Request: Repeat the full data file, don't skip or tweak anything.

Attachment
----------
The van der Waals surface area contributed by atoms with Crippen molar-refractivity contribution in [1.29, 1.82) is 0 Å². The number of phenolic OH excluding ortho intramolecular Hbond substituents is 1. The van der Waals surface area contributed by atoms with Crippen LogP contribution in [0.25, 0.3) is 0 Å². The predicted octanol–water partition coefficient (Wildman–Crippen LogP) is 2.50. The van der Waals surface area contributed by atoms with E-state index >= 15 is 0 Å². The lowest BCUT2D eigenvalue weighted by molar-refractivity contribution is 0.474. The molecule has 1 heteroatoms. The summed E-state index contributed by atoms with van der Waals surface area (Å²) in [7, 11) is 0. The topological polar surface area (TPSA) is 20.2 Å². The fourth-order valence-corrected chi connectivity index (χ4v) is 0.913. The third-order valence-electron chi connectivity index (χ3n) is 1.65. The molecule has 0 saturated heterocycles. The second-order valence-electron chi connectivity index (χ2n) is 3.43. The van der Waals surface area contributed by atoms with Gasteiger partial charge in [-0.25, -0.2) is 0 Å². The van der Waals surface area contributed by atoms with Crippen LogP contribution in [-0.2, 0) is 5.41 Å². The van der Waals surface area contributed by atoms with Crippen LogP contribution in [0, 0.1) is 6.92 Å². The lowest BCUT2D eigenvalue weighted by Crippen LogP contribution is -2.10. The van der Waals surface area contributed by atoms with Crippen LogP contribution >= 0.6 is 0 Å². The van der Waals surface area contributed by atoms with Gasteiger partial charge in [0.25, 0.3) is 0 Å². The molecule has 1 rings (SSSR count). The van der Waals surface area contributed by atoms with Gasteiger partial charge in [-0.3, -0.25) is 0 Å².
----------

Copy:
The van der Waals surface area contributed by atoms with Crippen molar-refractivity contribution in [1.29, 1.82) is 0 Å². The number of phenolic OH excluding ortho intramolecular Hbond substituents is 1. The van der Waals surface area contributed by atoms with Crippen LogP contribution in [0.25, 0.3) is 0 Å². The predicted octanol–water partition coefficient (Wildman–Crippen LogP) is 2.50. The van der Waals surface area contributed by atoms with E-state index >= 15 is 0 Å². The lowest BCUT2D eigenvalue weighted by molar-refractivity contribution is 0.474. The molecule has 1 heteroatoms. The summed E-state index contributed by atoms with van der Waals surface area (Å²) in [7, 11) is 0. The topological polar surface area (TPSA) is 20.2 Å². The fourth-order valence-corrected chi connectivity index (χ4v) is 0.913. The third-order valence-electron chi connectivity index (χ3n) is 1.65. The molecule has 0 saturated heterocycles. The second-order valence-electron chi connectivity index (χ2n) is 3.43. The van der Waals surface area contributed by atoms with Gasteiger partial charge in [-0.25, -0.2) is 0 Å². The van der Waals surface area contributed by atoms with Crippen LogP contribution in [-0.2, 0) is 5.41 Å². The van der Waals surface area contributed by atoms with Crippen LogP contribution in [0, 0.1) is 6.92 Å². The lowest BCUT2D eigenvalue weighted by Crippen LogP contribution is -2.10. The van der Waals surface area contributed by atoms with Crippen LogP contribution >= 0.6 is 0 Å². The van der Waals surface area contributed by atoms with Gasteiger partial charge in [0.25, 0.3) is 0 Å². The molecule has 1 rings (SSSR count). The van der Waals surface area contributed by atoms with Gasteiger partial charge in [-0.3, -0.25) is 0 Å².